Our Child Of The Stars by Stephen Cox (book review).

When a meteor crashes in the small town of Amber Grove, everything is thrown into chaos. Emergency services work tirelessly to treat the injured and contain the wreckage, while government agents descend upon the town to determine whether something other than a hunk of rock landed that day.

Little do they know that in one hospital, a few kind doctors and nurses are hiding a secret, a secret so big it could change our world forever. It wasn’t a rock that landed, it was a spaceship and they saved a child like no other the world has seen…

‘Our Child Of The Stars’ is the debut novel by Stephen Cox, an American-born but London-based author whose Goodreads profile asks us to kindly note that he is ‘not the sculptor, the American Libertarian and expert on Jane Austen, or the guy who wrote a book on the Munchkins.’ From this short snippet, I think I like him already, although I’m probably going to google the Munchkins book!

Set in the late 60s and early 70s, ‘Our Child Of The Stars’ follows the day-to-day lives of Molly and Gene Myers, a fairly ordinary couple and their extraordinary adopted son, Cory. He just happens to be an alien that crash-landed on Earth and is now wanted by the authorities, presumably for less than pleasant experiments rather than a welcoming chat and a cup of tea.

It had one of the most captivating opening sections of any book I’ve read, the kind of opening that punches you in the face with emotions and just dares you to stop reading. I know I found myself utterly engrossed as this couple tried to patch their marriage together amid the strain of caring for this tiny alien and the terror of his discovery. I was pretty blown away.

Unfortunately, although the sense of threat from the authorities is established early on, little of the danger feels particularly real. It was hard to feel fear for the characters when the threat from the authorities consisted largely of men in suits prowling around with giant cameras hoping to snap a lucky photograph or intimidate someone into revealing their secrets.

I’m probably being a bit harsh and, I know the time period in which it’s set means it most likely would have been this way, but after such an incredible opening, I would have liked some of the emotion from that beginning to have carried through to the darker aspects of the book. I needed more of a sense of urgency to come across. Even the supposedly sinister government agent Dr Pfeiffer, who could have been a real source of creeping discomfort, felt a bit lacking. Maybe the author is just too nice to get properly into the heads of the villains yet!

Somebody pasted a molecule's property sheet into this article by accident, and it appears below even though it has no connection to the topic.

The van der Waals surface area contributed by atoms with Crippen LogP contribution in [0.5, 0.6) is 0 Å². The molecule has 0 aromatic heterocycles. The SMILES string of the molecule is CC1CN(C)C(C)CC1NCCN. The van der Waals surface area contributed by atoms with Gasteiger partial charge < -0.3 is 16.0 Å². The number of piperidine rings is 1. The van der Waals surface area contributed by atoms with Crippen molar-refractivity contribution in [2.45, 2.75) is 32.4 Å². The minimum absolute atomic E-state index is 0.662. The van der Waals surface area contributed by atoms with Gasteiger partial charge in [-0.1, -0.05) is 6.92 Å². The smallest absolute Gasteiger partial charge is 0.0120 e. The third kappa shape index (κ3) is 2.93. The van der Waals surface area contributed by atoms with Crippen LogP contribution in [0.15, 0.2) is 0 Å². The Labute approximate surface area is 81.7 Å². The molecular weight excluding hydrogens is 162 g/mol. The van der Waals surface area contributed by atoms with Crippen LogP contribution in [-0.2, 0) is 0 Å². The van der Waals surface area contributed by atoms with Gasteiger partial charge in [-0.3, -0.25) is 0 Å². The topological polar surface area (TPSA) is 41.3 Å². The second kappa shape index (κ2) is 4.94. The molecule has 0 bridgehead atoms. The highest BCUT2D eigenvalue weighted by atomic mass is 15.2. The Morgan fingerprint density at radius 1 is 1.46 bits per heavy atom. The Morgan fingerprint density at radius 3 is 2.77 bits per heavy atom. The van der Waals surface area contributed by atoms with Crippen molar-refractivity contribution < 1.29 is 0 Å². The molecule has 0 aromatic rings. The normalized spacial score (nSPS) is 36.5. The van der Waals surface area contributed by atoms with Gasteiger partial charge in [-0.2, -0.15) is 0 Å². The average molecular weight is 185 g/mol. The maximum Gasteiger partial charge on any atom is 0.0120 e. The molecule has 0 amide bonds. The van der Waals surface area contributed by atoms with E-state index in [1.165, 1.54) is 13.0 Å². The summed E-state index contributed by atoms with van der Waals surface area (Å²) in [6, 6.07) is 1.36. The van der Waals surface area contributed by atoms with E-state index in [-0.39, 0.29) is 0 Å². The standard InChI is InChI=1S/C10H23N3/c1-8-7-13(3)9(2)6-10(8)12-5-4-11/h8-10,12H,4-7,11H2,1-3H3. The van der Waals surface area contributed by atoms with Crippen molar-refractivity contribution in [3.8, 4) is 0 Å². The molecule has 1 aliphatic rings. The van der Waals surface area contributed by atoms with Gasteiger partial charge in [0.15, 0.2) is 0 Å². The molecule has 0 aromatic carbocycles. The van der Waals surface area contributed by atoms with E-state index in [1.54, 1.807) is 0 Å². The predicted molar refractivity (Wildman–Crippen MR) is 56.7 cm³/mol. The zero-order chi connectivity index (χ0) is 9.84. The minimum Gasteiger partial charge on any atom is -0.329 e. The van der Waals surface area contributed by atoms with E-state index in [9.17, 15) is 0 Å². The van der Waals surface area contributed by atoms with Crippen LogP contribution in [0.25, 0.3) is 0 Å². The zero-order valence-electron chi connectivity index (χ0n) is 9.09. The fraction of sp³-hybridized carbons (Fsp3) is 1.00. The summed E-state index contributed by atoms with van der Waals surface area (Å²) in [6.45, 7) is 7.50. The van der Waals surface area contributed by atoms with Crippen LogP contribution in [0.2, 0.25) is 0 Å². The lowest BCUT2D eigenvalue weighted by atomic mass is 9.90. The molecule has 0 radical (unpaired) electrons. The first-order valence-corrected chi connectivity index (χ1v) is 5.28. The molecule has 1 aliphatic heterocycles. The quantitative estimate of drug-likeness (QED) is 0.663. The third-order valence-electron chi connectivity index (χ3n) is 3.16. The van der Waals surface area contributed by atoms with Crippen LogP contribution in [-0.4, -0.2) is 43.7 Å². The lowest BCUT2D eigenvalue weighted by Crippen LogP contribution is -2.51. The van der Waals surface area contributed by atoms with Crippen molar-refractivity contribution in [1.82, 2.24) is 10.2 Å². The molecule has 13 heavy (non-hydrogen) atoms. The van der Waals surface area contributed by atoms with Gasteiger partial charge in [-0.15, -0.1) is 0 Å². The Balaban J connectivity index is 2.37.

I don’t say that last part just because I thought the bad guys weren’t as good as they could have been, but also because the ‘nice’ characters were so well done. Molly and Gene, in particular, really shone out of these pages. I felt joy and sadness with them and experienced parts of their lives so vividly that it felt as though I knew them intimately. Their friends and allies also came across well, whether they popped in for a few pages or stayed for the whole book and, although I admit that one or two of their actions seemed a little bit inconsistent, it was predominantly the threatening characters who felt a bit stilted.

The action jumped around a bit in ‘Our Child Of The Stars’ and my biggest problem with the book was its pacing. While I devoured the first section with barely a moment’s pause, I struggled with some of the later parts of the book and, at times, I found it difficult to follow how much time was passing between different events. I don’t want to put in any spoilers so all I’ll say is that certain events felt a bit too convenient and what felt like important moments sometimes rushed by with only a brief glance in favour of dallying over other scenes that seemed to have much less relevance to the story.

‘Our Child Of The Stars’ is a very good book. It has characters you’ll fall in love with and a plot that, even though it lacks a certain finesse in places, will carry you along until you know what happens to them. I will certainly be keeping an eye out to see what Mr. Cox produces next, because with a debut this promising, there could be great things from him in the future as he develops his talent.

Vinca Russell

August 2019

(pub: Jo Fletcher Books 496 page hardback. Price: £14.99 (UK). ISBN: 978-1-78648-995-1)

check out website: www.jofletcherbooks.com

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